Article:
TruLaser 7030
The TruLaser 7030 integrates loading, cutting, part separation, skeleton removal and part sorting all into a single machine.
Taking control
Able to promote digital networking through its TruServices, TruConnect and TruTops software products, Trumpf unveiled at Fabtech what it considers the next step in that evolution: Active Speed Control, which Thompson says will “revolutionize laser machine operation for fabricators.”

A specialized vision system inside the cutting head peers through the nozzle during operation to monitor the cutting process and maintain optimum parameters despite material variations. Inconsistencies in material thickness, poor surface condition, varying material quality and heat input into the part are variables that can contribute to poor cut quality and, ultimately, a loss of cut.

We ultimately want the machine to pick the best way to cut the material regardless of what it is or where it came from.
Brett Thompson, Trumpf Inc.
Active Speed Control is able to adjust laser parameters on the fly to maintain cut stability and reliability. Because the system works independent of the operator, analyzing the real-time, scrap and rework rates are “on their way to zero.” “Whether an operator is running hot-rolled or cold-rolled steel or a different alloy, the control can accommodate for that,” Thompson explains. “It can respond to any scenario that might cause a customer to throw away material. If the control can’t identify the problem, it will stop the machine. We want to help manufacturers be proactive instead of reactive. The technology also takes the guesswork out of laser cutting operations for companies that have trouble finding employees with the skill sets they need.”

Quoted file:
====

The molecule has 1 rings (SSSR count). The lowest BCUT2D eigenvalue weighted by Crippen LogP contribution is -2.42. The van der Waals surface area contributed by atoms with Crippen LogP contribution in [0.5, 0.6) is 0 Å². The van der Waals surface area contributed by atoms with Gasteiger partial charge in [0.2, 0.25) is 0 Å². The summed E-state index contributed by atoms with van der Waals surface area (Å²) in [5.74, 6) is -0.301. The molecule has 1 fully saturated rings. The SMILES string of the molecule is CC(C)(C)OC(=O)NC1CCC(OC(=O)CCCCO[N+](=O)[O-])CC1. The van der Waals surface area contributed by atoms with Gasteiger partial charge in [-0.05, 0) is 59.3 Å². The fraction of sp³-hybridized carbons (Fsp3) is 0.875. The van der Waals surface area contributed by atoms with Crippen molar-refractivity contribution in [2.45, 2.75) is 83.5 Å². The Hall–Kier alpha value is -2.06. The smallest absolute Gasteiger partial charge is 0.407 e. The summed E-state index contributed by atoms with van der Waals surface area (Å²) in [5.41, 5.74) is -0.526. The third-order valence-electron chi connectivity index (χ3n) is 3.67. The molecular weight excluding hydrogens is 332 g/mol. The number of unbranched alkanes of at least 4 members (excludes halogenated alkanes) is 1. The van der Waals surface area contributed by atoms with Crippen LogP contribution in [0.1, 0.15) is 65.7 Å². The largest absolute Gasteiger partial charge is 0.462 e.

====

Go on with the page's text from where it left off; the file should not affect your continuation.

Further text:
Raw material enters the TruLaser 7030
Raw material enters the TruLaser 7030 from the back while finished parts are stacked onto pallets and sorted into containers that can be accessed from the front.
Next steps
If material quality allows, Active Speed Control can increase cutting speed by up to 20 percent above the programmed feed rate. This means that fabricators processing quality material often see a 10 percent increase in feed rates, on average, without having to manually adjust machine parameters.

Trumpf is working on its next technology breakthrough. “When throughput goes up, part costs go down and fabricators gain more cutting time on their machines,” says Thompson. “That’s why we want to move beyond the need to program parameters.”

Power, speed, beam quality, beam diameter, focus and gas pressure are just some of the defining characteristics required to run material.

“For example, Chinese hot-rolled steel is typically poor quality versus what we source in the U.S.,” explains Thompson. “We have a parameter to account for that. But even an experienced operator can struggle with material variations. We want to get away from having to plug in those parameters. We ultimately want the machine to pick the best way to cut the material regardless of what it is or where it came from.”

Trumpf Inc., Farmington,
Connecticut, 860/255-6000,